July 22, 2011, will be remembered as Norway's black day forever since the second world war.
A country enveloped by stunning scenery and landscape with barefly any ills in the society went through the most brutal terrorist attack on Friday killing 76 people by a right-wing extremist and the confessed perpetrator Anders Behring Breivik.
The 32-year-old Norwegian man attacked the famously egalitarian society in the known world depriving off the peace and fearlessness of the people.
Norwegian Prime Minister Jens Stoltenberg said he felt the assaults were an attack on "the Norwegian model, the Norwegian democracy, our political system" and admitted that the country would be changed permanently by the attacks, but vowed to ensure it remains an open society.
Friday's first attack sparked off with a large fertilizer explosive detonated in the executive government quarter of Oslo, while police and emergency personnel were attending at the scene in response to the explosion, the second attack was launched at a youth summer camp organized by the youth organization (AUF) of the Norwegian dominant Labour Party (AP) at the island of Utøya in Tyrifjorden, Buskerud.
The authorities has described Mr Breivik as a right-wing fundamentalist Christian, obsessed with his idea of multiculturalism and Muslim immigration as a threat to the cultural and patriotic values of his country.
Although mr Breivik's lawyer Geir Lippestad said that his client's case indicates 'insanity' however there is very little chance Norway will dismiss the case of the man responsible for looting the nation's priced peace as a case of insanity.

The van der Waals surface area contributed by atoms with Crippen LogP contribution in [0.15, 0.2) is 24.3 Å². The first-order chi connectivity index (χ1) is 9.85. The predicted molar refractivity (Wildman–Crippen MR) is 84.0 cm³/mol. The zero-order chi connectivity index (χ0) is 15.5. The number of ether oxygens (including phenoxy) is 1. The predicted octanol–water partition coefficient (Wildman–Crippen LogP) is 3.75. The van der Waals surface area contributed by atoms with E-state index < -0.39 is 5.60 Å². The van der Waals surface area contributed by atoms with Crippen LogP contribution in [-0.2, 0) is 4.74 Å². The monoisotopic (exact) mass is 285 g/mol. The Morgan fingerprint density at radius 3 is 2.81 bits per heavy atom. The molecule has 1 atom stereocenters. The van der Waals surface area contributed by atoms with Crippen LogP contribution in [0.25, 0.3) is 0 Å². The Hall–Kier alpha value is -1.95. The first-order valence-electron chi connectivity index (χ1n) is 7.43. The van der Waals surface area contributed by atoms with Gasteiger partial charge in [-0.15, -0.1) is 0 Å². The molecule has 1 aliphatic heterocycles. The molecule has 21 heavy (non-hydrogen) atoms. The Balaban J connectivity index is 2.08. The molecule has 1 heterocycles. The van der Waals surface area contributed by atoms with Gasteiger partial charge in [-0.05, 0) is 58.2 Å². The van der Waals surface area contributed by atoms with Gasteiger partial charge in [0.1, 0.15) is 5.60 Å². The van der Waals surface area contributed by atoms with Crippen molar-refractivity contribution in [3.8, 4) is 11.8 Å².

The nation is fighting back, united in grief and coping, more than 100,000 flower-carrying Norwegians with candle lights thronged central Oslo on Monday evening in a vigil for the slained victims.
The Prime minister told the grimly adamant crowd gathered in the city centre: "Evil can kill a person but it cannot kill a people."
"The police are investigating all leads and all information leading to [Breivik's] involvement and looking into the possibility that he is a part of a network with more active cells with collaborators," Mr Henriksboe said.
The Prime Minister has said he would welcome a debate on the security and laws of his country after the investigation is complete.
Norway is the second least densely populated country in Europe. The 2008 Environmental Performance Index put Norway in second place, after Switzerland, based on the environmental performance of the country's policies.
Mr. Breivik was seized by the police at a Labor party camp on the island of Utoya, not far from the capital and is in custody.